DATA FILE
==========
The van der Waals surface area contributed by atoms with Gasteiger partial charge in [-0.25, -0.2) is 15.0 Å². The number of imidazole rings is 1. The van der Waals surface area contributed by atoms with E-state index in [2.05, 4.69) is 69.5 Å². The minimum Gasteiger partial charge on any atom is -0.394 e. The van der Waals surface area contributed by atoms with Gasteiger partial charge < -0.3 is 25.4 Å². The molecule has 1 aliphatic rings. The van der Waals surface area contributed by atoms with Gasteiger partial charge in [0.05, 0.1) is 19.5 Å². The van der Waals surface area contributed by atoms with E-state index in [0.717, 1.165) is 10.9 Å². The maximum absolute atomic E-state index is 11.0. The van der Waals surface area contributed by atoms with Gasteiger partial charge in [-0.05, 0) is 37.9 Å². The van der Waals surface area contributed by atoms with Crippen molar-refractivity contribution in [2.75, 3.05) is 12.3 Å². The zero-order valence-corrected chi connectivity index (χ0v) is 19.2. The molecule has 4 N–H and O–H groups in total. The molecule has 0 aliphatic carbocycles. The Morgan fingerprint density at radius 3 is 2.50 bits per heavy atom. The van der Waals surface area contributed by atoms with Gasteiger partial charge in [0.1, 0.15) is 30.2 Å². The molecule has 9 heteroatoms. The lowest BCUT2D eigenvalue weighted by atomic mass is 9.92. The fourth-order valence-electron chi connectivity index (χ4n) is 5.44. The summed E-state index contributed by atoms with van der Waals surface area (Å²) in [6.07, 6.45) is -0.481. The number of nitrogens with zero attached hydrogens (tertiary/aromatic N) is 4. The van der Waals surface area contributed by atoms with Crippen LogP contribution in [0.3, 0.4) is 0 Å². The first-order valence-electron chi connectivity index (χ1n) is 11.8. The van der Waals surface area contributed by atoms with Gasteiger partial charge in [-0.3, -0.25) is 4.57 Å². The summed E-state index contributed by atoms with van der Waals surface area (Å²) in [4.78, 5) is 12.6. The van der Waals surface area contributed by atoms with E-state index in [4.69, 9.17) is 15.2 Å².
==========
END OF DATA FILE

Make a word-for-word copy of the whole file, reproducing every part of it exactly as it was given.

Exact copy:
The van der Waals surface area contributed by atoms with Gasteiger partial charge in [-0.25, -0.2) is 15.0 Å². The number of imidazole rings is 1. The van der Waals surface area contributed by atoms with E-state index in [2.05, 4.69) is 69.5 Å². The minimum Gasteiger partial charge on any atom is -0.394 e. The van der Waals surface area contributed by atoms with Gasteiger partial charge < -0.3 is 25.4 Å². The molecule has 1 aliphatic rings. The van der Waals surface area contributed by atoms with Gasteiger partial charge in [0.05, 0.1) is 19.5 Å². The van der Waals surface area contributed by atoms with E-state index in [0.717, 1.165) is 10.9 Å². The maximum absolute atomic E-state index is 11.0. The van der Waals surface area contributed by atoms with Gasteiger partial charge in [-0.05, 0) is 37.9 Å². The van der Waals surface area contributed by atoms with Crippen molar-refractivity contribution in [2.75, 3.05) is 12.3 Å². The zero-order valence-corrected chi connectivity index (χ0v) is 19.2. The molecule has 4 N–H and O–H groups in total. The molecule has 0 aliphatic carbocycles. The Morgan fingerprint density at radius 3 is 2.50 bits per heavy atom. The van der Waals surface area contributed by atoms with Gasteiger partial charge in [0.1, 0.15) is 30.2 Å². The molecule has 9 heteroatoms. The lowest BCUT2D eigenvalue weighted by atomic mass is 9.92. The fourth-order valence-electron chi connectivity index (χ4n) is 5.44. The summed E-state index contributed by atoms with van der Waals surface area (Å²) in [6.07, 6.45) is -0.481. The number of nitrogens with zero attached hydrogens (tertiary/aromatic N) is 4. The van der Waals surface area contributed by atoms with Crippen LogP contribution in [0.3, 0.4) is 0 Å². The first-order valence-electron chi connectivity index (χ1n) is 11.8. The van der Waals surface area contributed by atoms with Gasteiger partial charge in [-0.3, -0.25) is 4.57 Å². The summed E-state index contributed by atoms with van der Waals surface area (Å²) in [4.78, 5) is 12.6. The van der Waals surface area contributed by atoms with E-state index in [4.69, 9.17) is 15.2 Å².